The US coalition said that 16 heavily armed ISIS fighters were using the mosque as a base to attack. “This strike killed these terrorists who presented an imminent threat, and eliminated another deadly ISIS operational capability from the battlefield,” the US military said in a statement.

Lilwa al-Abdallah, spokeswoman for the offensive in eastern Deir al-Zor province, said on Friday that the coalition would soon re-take Hajin.

ISIS lost nearly all the territory it once held in Syria last year in separate offensives by the US-backed SDF on the one hand, and the Russian-backed Syrian army on the other.

(Except for the headline, this story has not been edited by NDTV staff and is published from a syndicated feed.)





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अमेरिकी राष्ट्रपति ट्रंप के राजनीतिक और निजी जीवन का लगभग हर पहलू जांच के दायरे में


वाशिंगटनः अमेरिका के राष्ट्रपति डोनाल्ड ट्रंप का राजनीतिक और निजी जीवन का हर पहलू जांच के दायरे में है. ट्रंप व्हाइट हाउस, प्रचार अभियान और सत्ता हस्तांतरण से लेकर चैरिटी और कारोबार तक की जांच में उलझे हुए हैं. ट्रंप के कार्यकाल के दो साल से भी कम समय में उनके कारोबारी सहयोगियों, राजनीतिक सलाहकारों और परिवार के सदस्यों सभी की जांच की जा रही है. साथ ही उनके दिवंगत पिता के उद्योग की भी जांच-पड़ताल की जा रही है. ट्रंप प्रशासन में गृह मामलों के मंत्री रयान जिंके शुक्रवार को चौथे कैबिनेट मंत्री रहे जिन्होंने पद छोड़ने की घोषणा की. पद पर रहते हुए उनके कार्यों को लेकर 17 मामलों की जांच चल रही है.

ट्रंप के खिलाफ मामलों की जांच अगले साल रफ्तार पकड़ सकती है जब डेमोक्रेट्स का सदन पर नियंत्रण बढ़ने की संभावना है. हालांकि, ट्रंप ने इन जांचों को राजनीति से प्रेरित बताते हुए खारिज किया है और उनके टि्वटर अकाउंट पर आए दिन इसको लेकर उनका गुस्सा दिखाई देता है.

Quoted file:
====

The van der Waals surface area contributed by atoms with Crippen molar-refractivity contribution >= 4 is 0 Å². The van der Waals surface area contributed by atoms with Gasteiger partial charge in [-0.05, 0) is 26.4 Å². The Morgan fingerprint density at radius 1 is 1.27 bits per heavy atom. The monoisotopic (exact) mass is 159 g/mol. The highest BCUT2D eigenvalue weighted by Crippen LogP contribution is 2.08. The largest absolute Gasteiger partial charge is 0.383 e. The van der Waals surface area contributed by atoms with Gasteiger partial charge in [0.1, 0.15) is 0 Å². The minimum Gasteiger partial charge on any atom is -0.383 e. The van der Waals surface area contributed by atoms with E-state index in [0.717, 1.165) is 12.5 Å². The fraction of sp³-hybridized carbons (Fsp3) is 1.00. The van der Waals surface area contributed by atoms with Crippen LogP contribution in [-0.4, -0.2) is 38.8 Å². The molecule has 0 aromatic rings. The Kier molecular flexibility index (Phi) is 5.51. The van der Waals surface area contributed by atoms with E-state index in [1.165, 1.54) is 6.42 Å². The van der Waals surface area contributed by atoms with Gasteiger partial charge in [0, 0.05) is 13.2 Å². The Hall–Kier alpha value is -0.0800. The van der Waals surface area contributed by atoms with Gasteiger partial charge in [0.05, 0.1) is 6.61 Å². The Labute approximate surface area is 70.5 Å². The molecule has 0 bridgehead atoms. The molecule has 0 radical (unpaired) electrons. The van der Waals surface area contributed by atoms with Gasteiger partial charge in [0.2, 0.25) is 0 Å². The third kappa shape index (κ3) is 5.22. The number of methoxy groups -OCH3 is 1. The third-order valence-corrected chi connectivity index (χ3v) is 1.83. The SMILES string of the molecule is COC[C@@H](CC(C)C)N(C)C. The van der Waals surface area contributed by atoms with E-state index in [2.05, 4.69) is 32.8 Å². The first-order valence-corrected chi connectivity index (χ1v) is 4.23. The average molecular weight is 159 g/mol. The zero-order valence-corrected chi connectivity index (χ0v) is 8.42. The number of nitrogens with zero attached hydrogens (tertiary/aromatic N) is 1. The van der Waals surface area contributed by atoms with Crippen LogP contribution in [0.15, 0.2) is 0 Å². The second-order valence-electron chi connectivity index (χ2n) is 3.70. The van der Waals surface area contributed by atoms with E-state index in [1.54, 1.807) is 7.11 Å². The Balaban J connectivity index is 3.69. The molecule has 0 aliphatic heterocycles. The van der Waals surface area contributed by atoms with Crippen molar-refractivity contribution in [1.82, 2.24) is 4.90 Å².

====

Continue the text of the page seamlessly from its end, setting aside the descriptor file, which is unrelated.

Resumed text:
अपने कार्यकाल के लगभग आधे दौर में अब ट्रंप अपने अहम चुनावी वादों को पूरा करने के लिए संघर्ष कर रहे हैं. वह मेक्सिको के साथ लगती सीमा पर दीवार बनाने के लिए पांच अरब डॉलर चाहते हैं लेकिन रिपब्लिकन के नेतृत्व वाली कांग्रेस द्वारा यह धनराशि दिए बगैर ही उनका साल खत्म हो सकता है. 

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 रयान जिंके, फोटोः रॉयटर्स

अमेरिकी राष्ट्रपति के खिलाफ चल रहे मामलों में रॉबर्ट मूलर जांच, अमेरिकी राष्ट्रपति चुनाव में रूसी हस्तक्षेप, ट्रंप की कथित प्रेमिकाओं को धनराशि देने से जुड़े न्यूयॉर्क अभियान-वित्त मामला और ट्रंप की उद्घाटन समिति के वित्त और कार्यों की जांच चल रही है.

ये जांच राष्ट्रपति, ट्रंप के परिवार और उनके कारोबारी हितों के लिए खतरा हैं. डेमोक्रेट्स के सदन पर नियंत्रण के बाद यह खतरा और बढ़ेगा ही. वे खुद से जांच शुरू कर सकते हैं और महाभियोग लाने पर भी विचार कर सकते हैं.

अगर ट्रंप महाभियोग से बच भी जाते हैं तो डेमोक्रेट्स की जांच उनके लिए सिरदर्द बनेगी. प्रशासन के अधिकारियों को संसद के समक्ष गवाही के लिए बुलाया जाएगा और सांसद दस्तावेज मांगेंगे जिनमें ट्रंप के टैक्स रिटर्न से जुड़े दस्तावेज भी शामिल हो सकते हैं जिन्हें सार्वजनिक करने से उन्होंने इनकार कर दिया था.